Thursday, May 31, 2007

Second Sewing Project; Self-teaching Technique

For my second sewing project, I chose drawstring jammie pants - Simplicity pattern 4429

I did the trial version in muslin and made some changes to the pattern.  I took 3 inches off the rise so that it sits at my hips instead of my waist, and used different stitches than what the pattern instructions called for.  I also sewed the casing with the drawstring inside instead of threading it through at the end (much more efficient), and made two pockets instead of one.  The final version was made from 100% cotton flannel, an exclusive JoAnn's print.

The pattern called for all straight stitches, which didn't have a finished look when you were done.  So I examined some of the store-bought clothes I have and used the opportunity to try out different stitches on my machine.  I learned more of the technical aspects of my machine, and how to use the different foot attachments (in this project I used three.)  And now I'm nuts over feet (foot's?)  I'm planning to add more to my inventory!

Things I learned how to do:

  • Buttonholes
  • Overcast stitch hem
  • Blind stitch hem
  • Bar Tack Stitch

Here are the pics -

 Side view

 Closeup of buttonholes and drawstring

 Closeup of overcast stitching

 Back of blind stitch hem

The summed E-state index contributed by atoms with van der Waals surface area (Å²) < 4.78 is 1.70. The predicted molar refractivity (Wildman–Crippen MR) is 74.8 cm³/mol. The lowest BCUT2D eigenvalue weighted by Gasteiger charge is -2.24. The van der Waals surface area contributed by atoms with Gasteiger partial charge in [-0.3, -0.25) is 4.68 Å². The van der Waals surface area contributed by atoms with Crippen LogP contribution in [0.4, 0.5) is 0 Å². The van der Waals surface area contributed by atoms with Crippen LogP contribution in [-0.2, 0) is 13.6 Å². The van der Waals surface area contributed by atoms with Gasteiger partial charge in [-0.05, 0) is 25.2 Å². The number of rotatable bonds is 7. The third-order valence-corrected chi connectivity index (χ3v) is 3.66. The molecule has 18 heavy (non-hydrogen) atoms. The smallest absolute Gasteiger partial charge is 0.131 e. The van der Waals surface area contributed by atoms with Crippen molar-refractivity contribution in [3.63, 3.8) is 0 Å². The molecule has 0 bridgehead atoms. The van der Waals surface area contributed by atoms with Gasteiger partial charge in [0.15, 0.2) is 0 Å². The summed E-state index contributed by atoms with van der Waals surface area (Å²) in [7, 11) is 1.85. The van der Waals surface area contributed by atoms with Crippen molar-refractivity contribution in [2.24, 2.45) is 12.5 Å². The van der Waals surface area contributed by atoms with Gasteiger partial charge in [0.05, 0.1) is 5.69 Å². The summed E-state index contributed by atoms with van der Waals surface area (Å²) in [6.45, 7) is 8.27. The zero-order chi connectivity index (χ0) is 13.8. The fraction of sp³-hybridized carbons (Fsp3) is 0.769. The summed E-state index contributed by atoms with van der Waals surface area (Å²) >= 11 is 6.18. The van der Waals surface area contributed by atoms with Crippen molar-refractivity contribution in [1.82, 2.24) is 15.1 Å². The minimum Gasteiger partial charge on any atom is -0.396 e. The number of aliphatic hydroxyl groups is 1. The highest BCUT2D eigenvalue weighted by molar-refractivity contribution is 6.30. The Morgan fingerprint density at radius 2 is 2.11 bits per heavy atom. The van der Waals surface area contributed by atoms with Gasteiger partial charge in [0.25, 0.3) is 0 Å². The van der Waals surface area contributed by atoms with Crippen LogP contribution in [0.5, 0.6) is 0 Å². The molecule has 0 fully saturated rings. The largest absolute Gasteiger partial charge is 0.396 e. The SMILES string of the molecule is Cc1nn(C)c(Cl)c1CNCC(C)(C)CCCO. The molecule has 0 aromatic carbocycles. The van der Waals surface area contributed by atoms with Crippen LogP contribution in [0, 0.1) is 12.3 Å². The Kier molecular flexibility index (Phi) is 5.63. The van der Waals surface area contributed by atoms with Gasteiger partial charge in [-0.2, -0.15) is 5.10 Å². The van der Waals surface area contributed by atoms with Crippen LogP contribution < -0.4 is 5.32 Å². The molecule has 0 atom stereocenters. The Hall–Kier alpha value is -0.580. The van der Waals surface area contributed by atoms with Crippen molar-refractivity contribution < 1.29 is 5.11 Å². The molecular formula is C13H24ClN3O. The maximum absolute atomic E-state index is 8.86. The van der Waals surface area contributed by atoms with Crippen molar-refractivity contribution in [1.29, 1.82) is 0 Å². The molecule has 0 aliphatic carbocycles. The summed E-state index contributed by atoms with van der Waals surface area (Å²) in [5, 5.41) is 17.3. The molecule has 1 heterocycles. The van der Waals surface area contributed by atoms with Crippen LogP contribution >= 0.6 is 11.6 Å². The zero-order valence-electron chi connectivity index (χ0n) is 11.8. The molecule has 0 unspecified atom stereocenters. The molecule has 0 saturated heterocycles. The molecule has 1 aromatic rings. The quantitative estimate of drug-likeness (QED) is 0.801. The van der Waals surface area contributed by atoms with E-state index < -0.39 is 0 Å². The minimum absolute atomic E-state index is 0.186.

Front of blind stitch hem (can't see it?  That's the point! ;-) )

 Bar tack stitches - reinforces the corners of the pockets

  Two views of me wearing them.  The pockets are huge, but that's what I intended.  I like big cargo-y pockets!


My Self-Teaching Technique

In case you want to teach yourself how to sew, here are some tips on how I am going about it. 

  • pick up a good book that covers all the basics of sewing, preferably one that has step-by-step photographs of techniques - I got The New Sewing Essentials . 
  • Read your sewing machine manual at least one time through.  I actually refer back to the manual a lot - it has a lot of info about what stitches to use with certain fabric types and such
  • Start with a simple pattern.  Make something you'd be motivated to finish, like something you'd wear yourself.  My cousin started on baby outfits because they didn't use up as much fabric. 
  • Read your pattern instructions all the way through before starting. If you do not understand a terminology, look it up in the glossary of your book.  Make sure you understand what they want you to do.  The glossary is your friend - use it often
  • If you have a newer machine, it might have an easy way of doing something built in.  Always check your manual just in case. 
  • Sometimes the patterns want you to take short cuts, or they simplify things too much.  Always ask yourself, "how can I make it better?"  Look at the construction of the clothes that are in your closet for ideas..  This is a good chance to try out different features of your sewing machine. 
  • Set goals for yourself - for each project, make a point to learn something new - it could be a stitch type, or a technique like "easing", or even how to sew around a curve.


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